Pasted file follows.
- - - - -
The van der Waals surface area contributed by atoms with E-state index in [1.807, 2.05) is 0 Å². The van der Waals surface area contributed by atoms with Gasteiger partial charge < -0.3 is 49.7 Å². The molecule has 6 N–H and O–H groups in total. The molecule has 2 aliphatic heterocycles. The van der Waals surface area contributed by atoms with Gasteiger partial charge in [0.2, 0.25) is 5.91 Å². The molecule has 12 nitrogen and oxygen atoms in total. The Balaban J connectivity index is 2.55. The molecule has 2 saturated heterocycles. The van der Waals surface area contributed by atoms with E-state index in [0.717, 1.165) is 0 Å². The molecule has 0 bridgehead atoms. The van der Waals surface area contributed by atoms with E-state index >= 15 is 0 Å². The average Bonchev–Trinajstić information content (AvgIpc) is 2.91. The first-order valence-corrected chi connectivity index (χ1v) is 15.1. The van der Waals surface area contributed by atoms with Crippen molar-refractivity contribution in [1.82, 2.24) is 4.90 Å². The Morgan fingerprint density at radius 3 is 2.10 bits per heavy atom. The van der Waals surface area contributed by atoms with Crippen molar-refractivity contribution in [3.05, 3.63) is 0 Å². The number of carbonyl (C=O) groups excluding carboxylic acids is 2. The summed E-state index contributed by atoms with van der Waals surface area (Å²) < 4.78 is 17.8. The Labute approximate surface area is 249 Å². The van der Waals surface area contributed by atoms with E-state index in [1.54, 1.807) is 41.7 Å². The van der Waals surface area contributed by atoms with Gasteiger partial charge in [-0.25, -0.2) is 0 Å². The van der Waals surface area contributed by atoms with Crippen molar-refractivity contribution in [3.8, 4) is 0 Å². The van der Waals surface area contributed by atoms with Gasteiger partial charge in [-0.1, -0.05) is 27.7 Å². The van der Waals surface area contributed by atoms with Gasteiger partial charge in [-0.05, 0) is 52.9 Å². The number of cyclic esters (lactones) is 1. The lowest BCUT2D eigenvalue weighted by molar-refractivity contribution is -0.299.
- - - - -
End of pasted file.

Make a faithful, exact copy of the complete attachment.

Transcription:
The van der Waals surface area contributed by atoms with E-state index in [1.807, 2.05) is 0 Å². The van der Waals surface area contributed by atoms with Gasteiger partial charge < -0.3 is 49.7 Å². The molecule has 6 N–H and O–H groups in total. The molecule has 2 aliphatic heterocycles. The van der Waals surface area contributed by atoms with Gasteiger partial charge in [0.2, 0.25) is 5.91 Å². The molecule has 12 nitrogen and oxygen atoms in total. The Balaban J connectivity index is 2.55. The molecule has 2 saturated heterocycles. The van der Waals surface area contributed by atoms with E-state index in [0.717, 1.165) is 0 Å². The molecule has 0 bridgehead atoms. The van der Waals surface area contributed by atoms with E-state index >= 15 is 0 Å². The average Bonchev–Trinajstić information content (AvgIpc) is 2.91. The first-order valence-corrected chi connectivity index (χ1v) is 15.1. The van der Waals surface area contributed by atoms with Crippen molar-refractivity contribution in [1.82, 2.24) is 4.90 Å². The Morgan fingerprint density at radius 3 is 2.10 bits per heavy atom. The van der Waals surface area contributed by atoms with Crippen molar-refractivity contribution in [3.05, 3.63) is 0 Å². The number of carbonyl (C=O) groups excluding carboxylic acids is 2. The summed E-state index contributed by atoms with van der Waals surface area (Å²) < 4.78 is 17.8. The Labute approximate surface area is 249 Å². The van der Waals surface area contributed by atoms with E-state index in [1.54, 1.807) is 41.7 Å². The van der Waals surface area contributed by atoms with Gasteiger partial charge in [-0.25, -0.2) is 0 Å². The van der Waals surface area contributed by atoms with Crippen molar-refractivity contribution in [3.8, 4) is 0 Å². The van der Waals surface area contributed by atoms with Gasteiger partial charge in [-0.1, -0.05) is 27.7 Å². The van der Waals surface area contributed by atoms with Gasteiger partial charge in [-0.05, 0) is 52.9 Å². The number of cyclic esters (lactones) is 1. The lowest BCUT2D eigenvalue weighted by molar-refractivity contribution is -0.299.